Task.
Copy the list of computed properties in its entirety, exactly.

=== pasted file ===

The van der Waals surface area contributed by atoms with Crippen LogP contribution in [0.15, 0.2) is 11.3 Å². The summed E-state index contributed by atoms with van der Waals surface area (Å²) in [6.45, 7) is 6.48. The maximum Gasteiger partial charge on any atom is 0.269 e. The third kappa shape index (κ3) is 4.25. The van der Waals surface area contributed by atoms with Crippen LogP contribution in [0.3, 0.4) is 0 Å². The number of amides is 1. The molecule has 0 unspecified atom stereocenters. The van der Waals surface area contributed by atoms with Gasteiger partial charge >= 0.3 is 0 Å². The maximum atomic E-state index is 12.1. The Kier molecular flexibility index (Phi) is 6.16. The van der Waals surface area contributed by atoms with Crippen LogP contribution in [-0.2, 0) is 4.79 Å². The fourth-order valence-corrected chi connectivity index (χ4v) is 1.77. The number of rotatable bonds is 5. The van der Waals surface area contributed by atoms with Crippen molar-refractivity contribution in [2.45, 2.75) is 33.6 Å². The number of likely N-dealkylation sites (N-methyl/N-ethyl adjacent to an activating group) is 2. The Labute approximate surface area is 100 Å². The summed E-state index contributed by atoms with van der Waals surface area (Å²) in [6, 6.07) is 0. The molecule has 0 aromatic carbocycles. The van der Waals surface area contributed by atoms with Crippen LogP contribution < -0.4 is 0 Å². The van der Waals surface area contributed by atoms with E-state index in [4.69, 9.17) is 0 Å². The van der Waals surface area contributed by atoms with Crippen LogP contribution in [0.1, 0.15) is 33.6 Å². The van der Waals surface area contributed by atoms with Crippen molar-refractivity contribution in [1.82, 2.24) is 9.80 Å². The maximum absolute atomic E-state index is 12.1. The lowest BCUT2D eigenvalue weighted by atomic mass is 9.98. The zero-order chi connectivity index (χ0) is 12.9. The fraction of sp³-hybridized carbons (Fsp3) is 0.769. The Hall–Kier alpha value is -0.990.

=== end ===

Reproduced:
The van der Waals surface area contributed by atoms with Crippen LogP contribution in [0.15, 0.2) is 11.3 Å². The summed E-state index contributed by atoms with van der Waals surface area (Å²) in [6.45, 7) is 6.48. The maximum Gasteiger partial charge on any atom is 0.269 e. The third kappa shape index (κ3) is 4.25. The van der Waals surface area contributed by atoms with Crippen LogP contribution in [0.3, 0.4) is 0 Å². The number of amides is 1. The molecule has 0 unspecified atom stereocenters. The van der Waals surface area contributed by atoms with Gasteiger partial charge >= 0.3 is 0 Å². The maximum atomic E-state index is 12.1. The Kier molecular flexibility index (Phi) is 6.16. The van der Waals surface area contributed by atoms with Crippen LogP contribution in [-0.2, 0) is 4.79 Å². The fourth-order valence-corrected chi connectivity index (χ4v) is 1.77. The number of rotatable bonds is 5. The van der Waals surface area contributed by atoms with Crippen molar-refractivity contribution in [2.45, 2.75) is 33.6 Å². The number of likely N-dealkylation sites (N-methyl/N-ethyl adjacent to an activating group) is 2. The Labute approximate surface area is 100 Å². The summed E-state index contributed by atoms with van der Waals surface area (Å²) in [6, 6.07) is 0. The molecule has 0 aromatic carbocycles. The van der Waals surface area contributed by atoms with Crippen LogP contribution < -0.4 is 0 Å². The van der Waals surface area contributed by atoms with E-state index in [4.69, 9.17) is 0 Å². The van der Waals surface area contributed by atoms with Crippen LogP contribution in [0.1, 0.15) is 33.6 Å². The van der Waals surface area contributed by atoms with Crippen molar-refractivity contribution in [1.82, 2.24) is 9.80 Å². The maximum absolute atomic E-state index is 12.1. The lowest BCUT2D eigenvalue weighted by atomic mass is 9.98. The zero-order chi connectivity index (χ0) is 12.9. The fraction of sp³-hybridized carbons (Fsp3) is 0.769. The Hall–Kier alpha value is -0.990.